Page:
Big Bird Doesn’t Need A Bailout

The Left is in a tizzy today because Mitt Romney supposedly threatened Big Bird.  I call BS.

If someone wants to argue that PBS deserves public funding, then fine.  I disagree with that given our massive deficit issues, but if you want to argue that, so be it.  All I ask is that people quit dragging Big Bird into it.  Big Bird is doing just fine, thank you.

First off, even if Sesame Street depended heavily on public funding for its survival currently (it doesn’t), does anyone think that if PBS suddenly ceased to exist that Big Bird’s big yellow tail feathers wouldn’t be syndicated in about 15 minutes?  Of course not.  Sesame Street can leave the public trough anytime it wants to.

But if you prefer numbers to obvious rhetorical questions, let me provide some, courtesy of Senator DeMint:  “Shows like Sesame Street are multi-million dollar enterprises capable of thriving in the private market. According to the 990 tax form all nonprofits are required to file, Sesame Workshop President and CEO Gary Knell received $956,513 — nearly a million dollars — in compensation in 2008. And, from 2003 to 2006, ‘Sesame Street’ made more than $211 million from toy and consumer product sales.”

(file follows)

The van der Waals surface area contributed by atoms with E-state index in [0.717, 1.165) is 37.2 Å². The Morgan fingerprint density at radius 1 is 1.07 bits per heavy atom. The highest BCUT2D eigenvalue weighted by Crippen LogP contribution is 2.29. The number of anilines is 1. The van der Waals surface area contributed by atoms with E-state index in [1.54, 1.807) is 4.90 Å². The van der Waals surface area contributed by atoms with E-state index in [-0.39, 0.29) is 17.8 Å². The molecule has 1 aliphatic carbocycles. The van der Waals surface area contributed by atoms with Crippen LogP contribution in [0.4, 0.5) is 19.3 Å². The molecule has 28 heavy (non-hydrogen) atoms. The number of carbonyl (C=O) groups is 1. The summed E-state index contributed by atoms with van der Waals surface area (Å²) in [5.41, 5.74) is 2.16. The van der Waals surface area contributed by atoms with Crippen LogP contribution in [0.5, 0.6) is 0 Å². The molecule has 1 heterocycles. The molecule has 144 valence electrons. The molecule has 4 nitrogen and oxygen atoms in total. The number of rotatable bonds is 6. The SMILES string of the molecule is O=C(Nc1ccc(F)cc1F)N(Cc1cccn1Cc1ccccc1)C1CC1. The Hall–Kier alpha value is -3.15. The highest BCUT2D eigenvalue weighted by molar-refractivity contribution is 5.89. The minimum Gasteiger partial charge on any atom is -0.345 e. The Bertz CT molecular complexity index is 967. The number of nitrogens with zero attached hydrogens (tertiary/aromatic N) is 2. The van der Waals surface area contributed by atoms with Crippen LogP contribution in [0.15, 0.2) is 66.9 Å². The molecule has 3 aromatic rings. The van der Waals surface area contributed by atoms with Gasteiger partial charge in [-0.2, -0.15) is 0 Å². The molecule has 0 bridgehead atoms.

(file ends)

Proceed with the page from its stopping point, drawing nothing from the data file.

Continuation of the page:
So basically, between 2003 and 2006, Sesame Street pulled in over $50 million per year from merchandising.  That’s about four times what Mitt Romney makes, for reference.  It’s reasonably safe to guess that the number hasn’t dropped a whole lot since 2006, as any parent of small children with hundreds of dollars’ worth of Elmo crap in their house could probably tell you.

So quit pretending that Big Bird is suddenly going to disappear if PBS were to get cut.  It’s a complete garbage argument, and especially hypocritical from the side that constantly complains about subsidies for big corporations.  It’s time for Big Bird to leave the public nest.*

——

* – To quote Iowahawk:  “No wonder lefties identify with Big Bird.  [He’s] a 43-year-old welfare layabout with imaginary friends.”

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